Silicon Valley’s next big thing

Although the growth in Google’s advertising revenue is below that of its peers, the sheer size of the revenues it is pulling out of the market dwarfs all rivals.

Google is now such a large beast that you have to dig deep into its earnings to really understand the incredible job it is doing in terms of digital advertising revenue.

Google, which released its Q1 earnings overnight, reported respectable year-on-year growth of 19 per cent resulting in $15.4 billion in revenue for the three months ending March 31. Much of the growth is being driven through Google’s owned and operated properties -- namely Google.com and YouTube -- which combined saw revenue growth of 21 per cent.

Network revenue -- revenue Google generates from serving advertisements on third-party websites -- continues to demonstrate sluggish growth, just 4 per cent for the quarter, as the company moves away from relying on external parties for revenue and continues to grow a stronger business within properties it controls.

The challenge Google faces is that it is now simply so large in terms of scale of revenue, its growth rate can underestimate the amount of advertising revenue it is managing to gobble up. A 19 per cent growth rate in comparison to Facebook’s 45 per cent-plus, or Twitter’s 60 per cent-plus, may seem low. It isn’t. When it comes to growing advertising share, Google is without competition.

Over the last 12 months Google has generated $57.99 billion in revenue. In the prior year, it generated $48.35 billion. What this means is that over the past year, Google has managed to pull an extra $9.64 billion out of the global advertising market.

To put this into perspective, this increase alone double the total revenue for the past 12 months for Yahoo! and more than number two player Facebook generated in the same period.

This means each year Google is adding revenue on a scale never before seen in the media world.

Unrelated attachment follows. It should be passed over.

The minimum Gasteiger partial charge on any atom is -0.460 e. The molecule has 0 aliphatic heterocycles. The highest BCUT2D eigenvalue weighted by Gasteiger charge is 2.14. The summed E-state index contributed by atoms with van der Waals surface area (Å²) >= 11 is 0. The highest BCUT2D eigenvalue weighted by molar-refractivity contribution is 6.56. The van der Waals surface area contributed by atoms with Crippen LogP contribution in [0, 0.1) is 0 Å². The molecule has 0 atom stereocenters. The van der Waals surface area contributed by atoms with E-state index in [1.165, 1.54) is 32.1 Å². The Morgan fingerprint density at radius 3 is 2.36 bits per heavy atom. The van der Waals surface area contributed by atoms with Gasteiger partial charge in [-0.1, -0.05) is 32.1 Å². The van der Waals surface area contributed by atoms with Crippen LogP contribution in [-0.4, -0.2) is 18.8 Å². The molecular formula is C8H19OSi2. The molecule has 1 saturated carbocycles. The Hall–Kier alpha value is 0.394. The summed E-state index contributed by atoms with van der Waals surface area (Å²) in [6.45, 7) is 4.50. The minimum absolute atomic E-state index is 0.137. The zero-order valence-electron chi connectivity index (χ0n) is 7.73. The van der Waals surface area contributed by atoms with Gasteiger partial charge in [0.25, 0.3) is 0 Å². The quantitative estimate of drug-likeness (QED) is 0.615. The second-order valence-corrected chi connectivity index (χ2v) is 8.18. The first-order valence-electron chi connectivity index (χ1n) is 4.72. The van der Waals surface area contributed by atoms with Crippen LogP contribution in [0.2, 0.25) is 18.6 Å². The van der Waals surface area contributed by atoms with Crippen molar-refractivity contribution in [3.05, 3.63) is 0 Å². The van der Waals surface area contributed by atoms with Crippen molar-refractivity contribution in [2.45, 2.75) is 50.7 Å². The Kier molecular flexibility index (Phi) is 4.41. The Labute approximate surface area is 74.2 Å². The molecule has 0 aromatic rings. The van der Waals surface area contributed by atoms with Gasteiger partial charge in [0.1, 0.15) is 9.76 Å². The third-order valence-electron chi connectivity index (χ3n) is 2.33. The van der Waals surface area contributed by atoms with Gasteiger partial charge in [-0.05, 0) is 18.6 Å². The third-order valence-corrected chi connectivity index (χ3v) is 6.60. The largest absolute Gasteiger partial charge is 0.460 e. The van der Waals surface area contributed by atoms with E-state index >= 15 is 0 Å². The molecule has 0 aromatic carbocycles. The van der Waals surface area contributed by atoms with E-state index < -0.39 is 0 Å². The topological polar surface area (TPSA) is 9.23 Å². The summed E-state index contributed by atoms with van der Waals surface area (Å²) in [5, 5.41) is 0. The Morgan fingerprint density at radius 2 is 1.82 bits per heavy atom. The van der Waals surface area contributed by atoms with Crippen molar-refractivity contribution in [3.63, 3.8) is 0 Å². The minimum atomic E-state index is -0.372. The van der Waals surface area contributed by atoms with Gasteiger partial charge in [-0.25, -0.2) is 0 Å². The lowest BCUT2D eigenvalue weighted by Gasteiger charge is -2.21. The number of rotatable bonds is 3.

It also means that Google is responsible for a large component of total digital advertising revenue growth. EMarketer estimated that digital advertising would increase in value by 15.1 per cent in 2013, up $16.4 billion to $102.83 billion. Based on these estimates, Google is responsible for 55 per cent of total digital advertising revenue and is responsible for 58 per cent of the entire category’s growth.

There is no other media channel in the world with so much share concentrated in the hands of one company.

The digital advertising growth story is a positive one but the upside is firmly concentrated in the hands of a chosen few. In 2013 Facebook managed to pull an additional $2.71 billion out of the market compared to the year prior. If you add Facebook’s revenue gains to Google’s, between the two of them they have extracted $12.35 billion in new money. Based on EMarketer’s estimates between Facebook and Google the two companies are responsible for 75 per cent of the entire digital advertising industry’s current growth.

The market’s lukewarm reaction to Google’s earnings demonstrates the unreasonably high expectations investors place on the company’s performance. Some $9.6 billion in revenue gains over the past 12 months and the stock drops 3.2 per cent in after-hours trading. The day before, Yahoo posts a 1 per cent revenue decline (with total revenues just over $1 billion for the quarter) and the stock is up 6.2 per cent (admittedly in large part due to Alibaba).


Investors seem to be constantly looking for the next Silicon Valley growth story. In my opinion it’s still right in front of them. It’s Google Inc.

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